When a celebrity who was once nominated for an award called "Choice Selfie Taker" can wipe a billion dollars off a tech company's valuation, perhaps that company has always been on shaky ground.
Snapchat has not been in a good way. The company has struggled since its inception to find ways to monetize its here-for-a-limited-time camera app. Its is a clear attempt to shove as many of those moneymaking features as possible in front of its users' faces, and as you might expect, it's not going so well.
That's why it was extra hilarious when Kylie Jenner, who dared try to trademark "Kylie" when we all know that should to go Kylie Minogue, tweeted about how Snapchat has lost its way, presumably post-redesign. Bloomberg pointed out that this tweet occurred alongside a 7.2-percent drop in SNAP's share price, which wiped about $1 billion off the company's market value.
Here's the thing -- Snapchat should have never made it this far. While Spiegel and company might talk about how this revives the idea of spontaneity in the age of social media posts that exist forever, let's swerve around the circuitous language and hit the crux of the matter -- Snapchat was for sexting, and you cannot monetize a sexting app without treating it like one.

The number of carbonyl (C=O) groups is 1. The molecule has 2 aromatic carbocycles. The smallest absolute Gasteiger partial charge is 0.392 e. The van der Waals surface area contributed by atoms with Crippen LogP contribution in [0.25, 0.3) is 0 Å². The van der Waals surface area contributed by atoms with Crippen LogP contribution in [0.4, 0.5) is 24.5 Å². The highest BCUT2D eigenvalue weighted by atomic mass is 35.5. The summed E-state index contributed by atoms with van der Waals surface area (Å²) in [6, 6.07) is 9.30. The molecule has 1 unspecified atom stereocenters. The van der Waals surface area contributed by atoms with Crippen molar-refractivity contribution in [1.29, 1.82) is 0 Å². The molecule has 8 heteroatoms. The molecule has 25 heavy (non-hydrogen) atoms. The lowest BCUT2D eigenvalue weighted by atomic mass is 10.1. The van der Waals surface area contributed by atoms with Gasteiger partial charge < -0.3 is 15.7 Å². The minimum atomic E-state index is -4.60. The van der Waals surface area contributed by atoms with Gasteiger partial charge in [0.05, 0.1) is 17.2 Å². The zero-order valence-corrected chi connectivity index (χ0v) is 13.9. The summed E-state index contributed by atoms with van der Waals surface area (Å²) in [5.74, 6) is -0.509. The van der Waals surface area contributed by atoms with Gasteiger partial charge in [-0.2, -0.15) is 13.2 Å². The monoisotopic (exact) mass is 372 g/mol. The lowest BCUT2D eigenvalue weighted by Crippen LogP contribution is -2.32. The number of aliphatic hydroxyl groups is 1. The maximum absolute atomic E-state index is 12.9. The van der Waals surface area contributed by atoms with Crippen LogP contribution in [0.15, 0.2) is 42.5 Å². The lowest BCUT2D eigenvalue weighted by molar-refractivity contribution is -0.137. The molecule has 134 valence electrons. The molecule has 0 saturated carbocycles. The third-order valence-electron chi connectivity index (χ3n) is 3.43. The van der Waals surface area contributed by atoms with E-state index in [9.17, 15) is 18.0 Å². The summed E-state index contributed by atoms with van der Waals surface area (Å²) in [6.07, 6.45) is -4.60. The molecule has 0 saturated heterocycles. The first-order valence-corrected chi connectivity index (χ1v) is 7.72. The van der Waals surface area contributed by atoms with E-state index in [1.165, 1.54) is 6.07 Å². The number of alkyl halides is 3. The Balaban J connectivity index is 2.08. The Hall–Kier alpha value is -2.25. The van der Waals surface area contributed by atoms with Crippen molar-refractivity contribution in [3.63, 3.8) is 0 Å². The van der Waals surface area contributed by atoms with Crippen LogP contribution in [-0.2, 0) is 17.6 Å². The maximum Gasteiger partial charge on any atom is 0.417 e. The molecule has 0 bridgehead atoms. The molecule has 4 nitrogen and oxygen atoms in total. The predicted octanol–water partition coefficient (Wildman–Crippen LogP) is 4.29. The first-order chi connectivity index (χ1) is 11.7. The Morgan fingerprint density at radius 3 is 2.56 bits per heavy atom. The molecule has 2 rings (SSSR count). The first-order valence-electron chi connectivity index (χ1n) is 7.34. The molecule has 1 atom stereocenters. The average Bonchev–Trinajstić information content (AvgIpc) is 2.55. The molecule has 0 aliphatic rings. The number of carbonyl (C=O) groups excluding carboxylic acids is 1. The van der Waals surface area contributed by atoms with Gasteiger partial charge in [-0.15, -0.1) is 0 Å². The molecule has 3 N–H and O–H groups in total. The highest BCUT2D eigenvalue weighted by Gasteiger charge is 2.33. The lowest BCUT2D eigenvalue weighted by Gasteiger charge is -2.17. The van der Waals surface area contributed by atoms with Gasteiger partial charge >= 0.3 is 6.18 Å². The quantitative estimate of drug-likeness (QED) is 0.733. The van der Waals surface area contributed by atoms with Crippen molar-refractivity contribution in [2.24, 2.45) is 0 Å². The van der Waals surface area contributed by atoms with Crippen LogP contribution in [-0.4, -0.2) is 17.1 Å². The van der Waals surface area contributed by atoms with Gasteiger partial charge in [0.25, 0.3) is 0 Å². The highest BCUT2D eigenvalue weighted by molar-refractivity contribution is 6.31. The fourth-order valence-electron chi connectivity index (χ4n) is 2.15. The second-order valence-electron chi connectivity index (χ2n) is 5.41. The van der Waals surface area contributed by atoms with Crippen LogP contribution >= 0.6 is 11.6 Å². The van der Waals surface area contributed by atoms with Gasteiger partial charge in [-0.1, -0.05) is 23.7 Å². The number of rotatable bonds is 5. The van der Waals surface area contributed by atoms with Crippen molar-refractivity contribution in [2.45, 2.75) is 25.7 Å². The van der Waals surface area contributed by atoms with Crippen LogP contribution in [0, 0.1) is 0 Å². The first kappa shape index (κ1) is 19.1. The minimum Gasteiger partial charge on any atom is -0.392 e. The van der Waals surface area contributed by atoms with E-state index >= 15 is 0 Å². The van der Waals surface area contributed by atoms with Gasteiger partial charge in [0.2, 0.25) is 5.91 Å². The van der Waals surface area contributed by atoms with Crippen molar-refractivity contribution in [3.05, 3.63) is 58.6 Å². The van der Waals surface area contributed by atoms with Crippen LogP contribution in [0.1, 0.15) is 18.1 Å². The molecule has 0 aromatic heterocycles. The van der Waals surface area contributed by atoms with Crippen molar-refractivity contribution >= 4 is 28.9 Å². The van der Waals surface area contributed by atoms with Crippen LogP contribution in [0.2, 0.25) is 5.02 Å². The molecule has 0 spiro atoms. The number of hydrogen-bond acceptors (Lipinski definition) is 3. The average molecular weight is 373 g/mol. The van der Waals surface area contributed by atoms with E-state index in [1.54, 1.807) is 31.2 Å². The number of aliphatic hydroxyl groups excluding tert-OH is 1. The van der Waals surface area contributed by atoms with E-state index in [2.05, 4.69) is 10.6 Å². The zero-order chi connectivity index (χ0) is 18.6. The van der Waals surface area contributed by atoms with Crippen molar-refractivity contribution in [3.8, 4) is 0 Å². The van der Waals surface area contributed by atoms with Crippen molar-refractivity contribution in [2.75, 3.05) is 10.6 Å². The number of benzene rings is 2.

You can attempt to ignore that side of it and monetize the parts that work -- namely, the ability to have your content shoved in front of millions of faces on yet another medium -- but there's no guarantee that will work, and it's clear that it hasn't.
Other tech companies with similarly lofty valuations (and, perhaps, aspirations) have ended up in troubled waters, as well. Let's take Facebook, which according to the super-factual-totally-based-on-a-totally-true-story movie "The Social Network" was set up in part to help its founders with the opposite sex. Now, over a decade later, and Zuckerberg's company is being dragged across the coals for . At least Snapchat isn't part of that mess, but it's not much better off.
Tech bros need to stop thinking they can change the course of human existence (except for Zuck, who is definitely making history, just... not in a good way). Just call a spade a spade. If your app is perfect for sexting, let it be that. If Snapchat had marketed itself as a cure for the scourge of career-ending revenge porn, I think the sexually liberated among us would have welcomed it with open arms. At least then the app would have a distinct, and perhaps even monetization-ready, purpose. Right now, it's just another slowly floundering and overvalued do-it-all app that even a member of the extended Kardashian clan doesn't want to keep up with.
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